The farm-to-table movement, first popularized by restaurants and grocery stores wishing to showcase the freshness of their local ingredients and produce, is slowly gaining credence in residential real estate.
The trend is taking hold largely in the apartment market, where residents share in the bounty of a large garden plot that produces fruits and vegetables at no charge. In Northridge, California, for example, the Terrena complex features a produce garden just outside the leasing office, leaving a strong impression on would-be tenants.
But farming is also taking place on a smaller scale at individual houses -- often called farmscaping. In Culver City, California, one house has a front garden that, a decade ago, “would have risked censure from the city and neighbors,” says Dan Allen of Farmscape Gardens. The company built that yard’s gardens, and is the largest urban-farming venture in the Golden State.
Now, farmscaping is “a point of pride as water-wise landscaping is incentivized rather than rebuked,” Allen adds, “and bountiful harvests are shared with friends, family, colleagues and neighbors.”
The Farmscape CEO estimates that the 275 sites his company built and maintains on a weekly basis generate some 200,000 pounds of produce annually. And that does not count the 300-plus other sites it designed that are managed by others.
Most of the firm’s real estate-related gardens to date have been at commercial properties, such as the San Francisco 49ers’ Levi’s Stadium. The stadium’s rooftop farm provides fresh produce for facility staff and on-site restaurants on a daily basis.
But some developers are creating entire “agrihoods” -- neighborhoods built around a farm rather than a golf course. The concept isn’t new, says Allen, but it’s “starting to catch fire now with organic farms serving as the focal point.”
Last year, Farmscape did small raised-bed gardens at apartment properties owned by Prometheus, a leading multifamily company on the West Coast. It also did a quarter-acre garden consisting of an orchard and raised beds at Veterans Village near San Francisco, which occupants will maintain on their own.
Though the Oakland-based company is decidedly a California outfit, it is starting to break out to other parts of the country, consulting on projects in Nevada and Texas.
The company has competition, but the others “don’t do all we do,” says Lara Hermanson, another Farmscape principal. “We design and consult and help with entitlements. Then we construct, maintain and propagate.”
Working with developers and their architects from the conceptual stage, the company can integrate orchard trees, food beds and, space and climate permitting, even vineyards. It even attends zoning hearings to garner community support for a sometimes unwanted development, and, in cases where it is not hired to manage the gardens, it works with residents and volunteer gardeners to make sure the agrihood thrives.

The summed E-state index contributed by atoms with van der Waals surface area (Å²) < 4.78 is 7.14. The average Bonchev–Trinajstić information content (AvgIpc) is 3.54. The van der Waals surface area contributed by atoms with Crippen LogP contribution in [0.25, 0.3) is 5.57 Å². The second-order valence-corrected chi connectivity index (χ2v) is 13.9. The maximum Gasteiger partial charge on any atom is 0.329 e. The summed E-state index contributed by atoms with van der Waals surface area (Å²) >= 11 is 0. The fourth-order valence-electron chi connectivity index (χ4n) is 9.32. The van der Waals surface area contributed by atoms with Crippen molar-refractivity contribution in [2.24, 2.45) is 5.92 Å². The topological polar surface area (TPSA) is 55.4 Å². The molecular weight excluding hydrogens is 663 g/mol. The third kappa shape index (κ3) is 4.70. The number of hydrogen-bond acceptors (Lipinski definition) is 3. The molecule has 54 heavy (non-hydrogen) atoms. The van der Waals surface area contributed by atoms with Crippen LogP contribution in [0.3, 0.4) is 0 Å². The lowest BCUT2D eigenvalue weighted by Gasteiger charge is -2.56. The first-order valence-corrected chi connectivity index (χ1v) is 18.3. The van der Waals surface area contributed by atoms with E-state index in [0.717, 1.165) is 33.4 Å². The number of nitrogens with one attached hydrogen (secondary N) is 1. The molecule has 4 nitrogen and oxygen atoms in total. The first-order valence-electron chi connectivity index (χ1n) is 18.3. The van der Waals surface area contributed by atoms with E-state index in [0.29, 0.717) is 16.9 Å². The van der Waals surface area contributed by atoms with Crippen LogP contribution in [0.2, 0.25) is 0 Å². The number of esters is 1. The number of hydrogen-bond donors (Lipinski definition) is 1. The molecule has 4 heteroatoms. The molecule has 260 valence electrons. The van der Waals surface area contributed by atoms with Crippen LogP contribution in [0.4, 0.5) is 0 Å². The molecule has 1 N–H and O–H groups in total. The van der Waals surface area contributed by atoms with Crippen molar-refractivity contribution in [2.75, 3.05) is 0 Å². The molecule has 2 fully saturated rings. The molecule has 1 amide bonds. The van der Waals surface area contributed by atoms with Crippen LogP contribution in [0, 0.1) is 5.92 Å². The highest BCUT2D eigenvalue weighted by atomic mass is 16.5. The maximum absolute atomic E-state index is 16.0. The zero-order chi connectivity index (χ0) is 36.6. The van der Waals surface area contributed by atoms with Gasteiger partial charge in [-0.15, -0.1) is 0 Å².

Residents aren’t always looking to become full-time farmers, so only a handful of communities take on the work of tending to their edible landscaping, Hermanson says. “In most cases, I’m the farmer in perpetuity.”
Typically, a small community-wide garden would consist of eight to 10 raised beds, a half-dozen orchard trees and some mulching, Hermanson says. Larger gardens would include more sizable orchards, row crops and ornamental plantings.
Gardens like these don’t come cheaply. A few raised vegetable and fruit beds and some hardscaping in just a quarter of a typical backyard can run up to $5,000. For the “whole shebang,” says Hermanson, a homeowner might spend upwards of $30,000 for a 2,500-square-foot garden. And some estimate that homeowners have spent close to $100,000 on their gardens.
A big planned unit development might also go to $100k or more for a 5- to 7-acre mini-farm. But according to Hermanson, “that’s in line with normal landscaping costs -- and often cheaper.”
Developers, especially those doing small sites, will often feature their gardens as the main amenity. And some larger builders are putting in “farmettes” in place of far more expensive golf courses and swimming pool complexes.
Developers are finding that “golf courses are not getting used,” says Hermanson. “Not everybody plays, but everybody eats.”
Edward McMahon, a Senior Fellow for Sustainable Development at the Urban Land Institute (ULI), says food is “providing a growing arena for innovation in real estate.”
“Growing, processing and selling food ... can pay big dividends for savvy developers as well as for consumers, communities and the environment,” says McMahon, who led a session on the topic at ULI’s fall meeting last year.
Of course, homeowners pay for the gardens as part of the homeowner’s association fees, just like they do for their pool complexes, golf courses and other amenities. Farmscape charges $700 to $1,500 a month to maintain a small garden, and $12,000 to $15,000 monthly to manage a high-end garden with a 200-tree orchard.
But there are payoffs. While a decently landscaped lot can boost a property’s value by 6 percent to 7 percent, according to a National Association of Realtors report, edible landscaping can pump up values by 28 percent. Also, well-designed gardens not only filter air pollutants, they can help cool homes during the summer and serve as wind blocks in the winter.